Suspect in Tampa serial killings has ties to New York City area

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N.J. Burkett has details on the Tampa serial killings, specifically how the suspect has ties to New York.

The suspect in a string of four slayings that terrorized a Tampa neighborhood was arrested after he brought a loaded gun to his job at a McDonald's and asked a co-worker to hold it, authorities said.

McDonald's workers reported the gun to a police officer who was doing paperwork at the fast-food restaurant, setting off an investigation that linked Howell Emanuel Donaldson, 24, to the crimes, in party by using location data from his cellphone, authorities said.

The arrest overnight brought relief Wednesday to a community on edge over an apparent serial killer who targeted three people near bus stops after dusk last month. Police had earlier released black-and-white surveillance video showing a man in a hoodie as a possible suspect, and by Halloween the fear was so great that police escorted children while trick-or-treating.

Tampa Police Chief Brian Dugan announced at a news conference that Donaldson would be charged with four counts of first-degree murder. Police have not released a motive. A news conference was planned for 10 a.m. EST.

The tip that led police to Donaldson came from one of his co-workers at an Ybor City McDonalds, which is near the Seminole Heights neighborhood.

Donaldson asked an employee at the restaurant to hold a bag with a loaded semi-automatic gun while he went to a nearby business to get a payday loan, according to an arrest report.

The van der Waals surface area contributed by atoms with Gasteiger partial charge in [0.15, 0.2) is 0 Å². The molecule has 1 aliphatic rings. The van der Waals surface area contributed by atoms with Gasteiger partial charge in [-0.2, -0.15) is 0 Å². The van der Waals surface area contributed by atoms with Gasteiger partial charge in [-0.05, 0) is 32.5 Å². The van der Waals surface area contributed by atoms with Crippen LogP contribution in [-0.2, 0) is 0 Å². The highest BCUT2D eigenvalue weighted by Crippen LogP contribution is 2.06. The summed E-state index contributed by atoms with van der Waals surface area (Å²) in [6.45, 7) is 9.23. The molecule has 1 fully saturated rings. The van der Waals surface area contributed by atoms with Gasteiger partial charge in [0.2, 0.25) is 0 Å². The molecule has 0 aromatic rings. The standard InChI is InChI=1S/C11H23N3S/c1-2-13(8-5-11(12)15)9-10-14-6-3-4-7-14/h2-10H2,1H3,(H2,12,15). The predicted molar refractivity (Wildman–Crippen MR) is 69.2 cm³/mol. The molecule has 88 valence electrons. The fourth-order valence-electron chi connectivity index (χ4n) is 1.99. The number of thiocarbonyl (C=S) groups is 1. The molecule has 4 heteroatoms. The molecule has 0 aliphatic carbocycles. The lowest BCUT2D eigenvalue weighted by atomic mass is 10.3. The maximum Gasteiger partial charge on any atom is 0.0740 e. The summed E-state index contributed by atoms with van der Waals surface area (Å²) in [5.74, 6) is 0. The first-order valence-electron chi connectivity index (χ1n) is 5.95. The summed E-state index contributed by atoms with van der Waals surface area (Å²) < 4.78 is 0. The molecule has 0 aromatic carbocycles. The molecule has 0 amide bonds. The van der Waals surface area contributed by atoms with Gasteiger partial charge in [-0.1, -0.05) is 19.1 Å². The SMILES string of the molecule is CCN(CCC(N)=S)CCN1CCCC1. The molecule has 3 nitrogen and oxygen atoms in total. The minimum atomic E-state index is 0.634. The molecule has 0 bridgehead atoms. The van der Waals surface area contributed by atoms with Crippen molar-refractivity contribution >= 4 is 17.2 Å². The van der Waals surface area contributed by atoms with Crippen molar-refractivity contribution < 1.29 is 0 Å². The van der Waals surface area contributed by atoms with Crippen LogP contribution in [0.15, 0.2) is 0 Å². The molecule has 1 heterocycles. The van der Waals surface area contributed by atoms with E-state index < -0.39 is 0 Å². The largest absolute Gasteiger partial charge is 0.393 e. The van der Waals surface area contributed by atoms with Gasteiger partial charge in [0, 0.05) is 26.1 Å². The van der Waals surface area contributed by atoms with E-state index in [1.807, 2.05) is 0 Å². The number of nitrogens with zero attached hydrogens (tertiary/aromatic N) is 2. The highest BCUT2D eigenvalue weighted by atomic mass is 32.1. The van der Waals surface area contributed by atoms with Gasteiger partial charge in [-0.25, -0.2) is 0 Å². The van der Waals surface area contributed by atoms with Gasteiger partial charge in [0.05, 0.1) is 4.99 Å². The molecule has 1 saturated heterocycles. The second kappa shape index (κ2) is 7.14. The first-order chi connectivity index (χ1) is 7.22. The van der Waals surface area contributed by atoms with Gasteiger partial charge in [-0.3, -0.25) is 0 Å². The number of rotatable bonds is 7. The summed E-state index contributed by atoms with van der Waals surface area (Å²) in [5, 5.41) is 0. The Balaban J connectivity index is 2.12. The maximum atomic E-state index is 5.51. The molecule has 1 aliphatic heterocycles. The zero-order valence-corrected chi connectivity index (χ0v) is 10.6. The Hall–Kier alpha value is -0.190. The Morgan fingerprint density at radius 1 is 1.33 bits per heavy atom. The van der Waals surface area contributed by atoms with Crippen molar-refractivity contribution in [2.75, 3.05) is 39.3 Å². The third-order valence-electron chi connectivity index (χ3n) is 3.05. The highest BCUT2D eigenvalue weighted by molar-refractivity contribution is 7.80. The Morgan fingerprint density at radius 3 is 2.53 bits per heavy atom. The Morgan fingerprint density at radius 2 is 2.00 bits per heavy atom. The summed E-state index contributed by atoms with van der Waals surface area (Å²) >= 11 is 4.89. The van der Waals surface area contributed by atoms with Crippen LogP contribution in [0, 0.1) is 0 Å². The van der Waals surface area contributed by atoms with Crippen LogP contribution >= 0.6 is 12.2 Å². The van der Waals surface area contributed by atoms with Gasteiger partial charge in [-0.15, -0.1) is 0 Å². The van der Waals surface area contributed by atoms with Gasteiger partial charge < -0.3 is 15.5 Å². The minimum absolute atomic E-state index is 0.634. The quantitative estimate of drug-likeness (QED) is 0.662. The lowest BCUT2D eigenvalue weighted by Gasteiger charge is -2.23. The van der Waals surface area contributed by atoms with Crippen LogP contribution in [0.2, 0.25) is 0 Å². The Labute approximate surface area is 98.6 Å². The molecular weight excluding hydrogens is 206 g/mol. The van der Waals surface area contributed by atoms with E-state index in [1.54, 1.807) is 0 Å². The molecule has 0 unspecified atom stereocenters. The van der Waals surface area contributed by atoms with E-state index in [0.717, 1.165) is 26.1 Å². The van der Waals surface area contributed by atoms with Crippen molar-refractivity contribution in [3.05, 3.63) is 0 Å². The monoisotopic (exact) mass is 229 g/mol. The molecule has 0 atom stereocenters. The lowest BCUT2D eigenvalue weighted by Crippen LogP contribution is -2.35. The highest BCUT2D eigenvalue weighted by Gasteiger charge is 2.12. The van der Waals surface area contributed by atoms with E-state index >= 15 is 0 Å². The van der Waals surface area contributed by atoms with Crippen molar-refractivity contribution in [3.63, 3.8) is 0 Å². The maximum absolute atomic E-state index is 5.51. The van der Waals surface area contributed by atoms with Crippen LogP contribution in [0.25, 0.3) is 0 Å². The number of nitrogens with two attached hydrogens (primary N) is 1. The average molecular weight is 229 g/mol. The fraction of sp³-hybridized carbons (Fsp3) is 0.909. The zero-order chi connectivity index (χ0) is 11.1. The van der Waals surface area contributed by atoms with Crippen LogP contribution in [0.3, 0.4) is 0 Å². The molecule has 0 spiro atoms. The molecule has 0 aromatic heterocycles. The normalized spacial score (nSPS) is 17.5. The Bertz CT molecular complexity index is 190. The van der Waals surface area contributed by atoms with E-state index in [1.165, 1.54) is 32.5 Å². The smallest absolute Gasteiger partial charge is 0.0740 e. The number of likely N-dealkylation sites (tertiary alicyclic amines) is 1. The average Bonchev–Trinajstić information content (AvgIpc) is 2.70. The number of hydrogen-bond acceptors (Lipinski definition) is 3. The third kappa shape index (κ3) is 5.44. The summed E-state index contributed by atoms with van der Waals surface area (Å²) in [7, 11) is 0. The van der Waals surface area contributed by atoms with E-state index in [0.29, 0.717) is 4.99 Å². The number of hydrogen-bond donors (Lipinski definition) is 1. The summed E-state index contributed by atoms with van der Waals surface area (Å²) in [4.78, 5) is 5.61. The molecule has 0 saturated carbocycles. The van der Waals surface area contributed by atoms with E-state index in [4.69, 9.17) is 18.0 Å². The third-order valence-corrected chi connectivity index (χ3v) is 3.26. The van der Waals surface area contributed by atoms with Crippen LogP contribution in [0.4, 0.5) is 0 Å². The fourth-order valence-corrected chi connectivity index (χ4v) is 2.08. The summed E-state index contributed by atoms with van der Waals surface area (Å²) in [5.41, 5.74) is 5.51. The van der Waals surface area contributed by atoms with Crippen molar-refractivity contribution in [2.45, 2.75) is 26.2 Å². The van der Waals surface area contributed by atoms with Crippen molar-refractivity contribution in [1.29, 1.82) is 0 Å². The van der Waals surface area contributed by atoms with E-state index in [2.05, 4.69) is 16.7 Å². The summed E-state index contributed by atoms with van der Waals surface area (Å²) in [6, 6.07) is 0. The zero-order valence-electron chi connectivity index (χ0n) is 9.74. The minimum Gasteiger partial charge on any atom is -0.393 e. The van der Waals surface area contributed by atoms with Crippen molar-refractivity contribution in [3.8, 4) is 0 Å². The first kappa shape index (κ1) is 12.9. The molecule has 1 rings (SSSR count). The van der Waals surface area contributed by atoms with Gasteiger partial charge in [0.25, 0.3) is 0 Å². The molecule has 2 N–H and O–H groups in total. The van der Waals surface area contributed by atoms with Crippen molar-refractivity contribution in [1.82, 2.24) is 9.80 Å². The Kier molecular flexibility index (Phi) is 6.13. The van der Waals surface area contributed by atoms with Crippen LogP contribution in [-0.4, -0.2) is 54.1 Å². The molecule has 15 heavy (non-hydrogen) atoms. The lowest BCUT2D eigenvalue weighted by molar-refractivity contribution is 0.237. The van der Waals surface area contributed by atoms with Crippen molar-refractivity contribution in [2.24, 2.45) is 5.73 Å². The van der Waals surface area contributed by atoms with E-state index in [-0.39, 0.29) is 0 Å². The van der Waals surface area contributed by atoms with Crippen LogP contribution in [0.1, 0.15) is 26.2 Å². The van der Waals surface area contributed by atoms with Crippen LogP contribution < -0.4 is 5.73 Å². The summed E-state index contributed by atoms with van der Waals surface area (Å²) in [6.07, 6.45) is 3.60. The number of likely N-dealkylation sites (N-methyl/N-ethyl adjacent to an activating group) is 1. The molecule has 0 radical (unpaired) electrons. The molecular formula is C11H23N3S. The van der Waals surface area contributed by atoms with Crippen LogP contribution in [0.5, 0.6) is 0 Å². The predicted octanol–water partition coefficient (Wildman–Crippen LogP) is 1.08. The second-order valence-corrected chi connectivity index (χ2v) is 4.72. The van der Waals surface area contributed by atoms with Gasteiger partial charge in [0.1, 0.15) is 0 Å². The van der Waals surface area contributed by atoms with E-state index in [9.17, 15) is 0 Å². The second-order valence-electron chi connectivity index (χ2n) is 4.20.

The employee told her manager about the gun and the manager alerted a Tampa police officer at a table in the restaurant.

When Donaldson returned to the McDonald's, police were waiting.

Television station WFLA , citing an arrest report, said a search of Donaldson's cellphone found location data that indicated three days of recorded times and activities corresponding with the first three shootings on Oct. 9, Oct. 11 and Oct. 19.

The arrest report said police found clothing inside Donaldson's car that was similar to what was worn by a person spotted in surveillance video taken the night of the first shooting.

Donaldson told investigators he was unfamiliar with the neighborhood where the shootings occurred. He then asked for an attorney, but arrest records don't list one.

Speaking Wednesday morning on ABC's "Good Morning America," the police chief said authorities still don't have a motive and will be seeking help from the public as they try to learn more about Donaldson. Dugan also said he has spoken with Donaldson.

"He was pretty non-responsive; wasn't angry," Dugan told ABC. "It was a very subdued, strange behavior in my opinion. But whoever does something like this, Lord knows what's driving them."

Residents and police had been on edge since Oct. 9, when 22-year-old Benjamin Mitchell was shot to death. Two days later, 32-year-old Monica Hoffa, was slain. And on Oct. 19, Anthony Naiboa, 20, was killed after taking the wrong bus home from his new job. On Nov. 14, 60-year-old Ronald Felton was killed.

All of the October victims were either getting on or off a city bus, or were at a bus stop when they were shot, police said.

Dugan said the department had received more than 5,000 tips. He thanked those who called in the tip that led to Donaldson's arrest.

Donaldson has ties to the New York City area.

Donaldson, who goes by the nickname "Trai", attended St. John's University, where he played on the basketball team.

A university spokesman said Donaldson attended the university beginning in the fall of 2011 and graduated in January 2017.

He was a walk-on student-athlete for the men's basketball team during the 2011-2012 season but never played in a game.

He also may have briefly worked for the Mets.

Donaldson has one prior arrest in Manhattan dating back to 2014, but the case is sealed.

(The Associated Press contributed to this report.)

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serial killermurder
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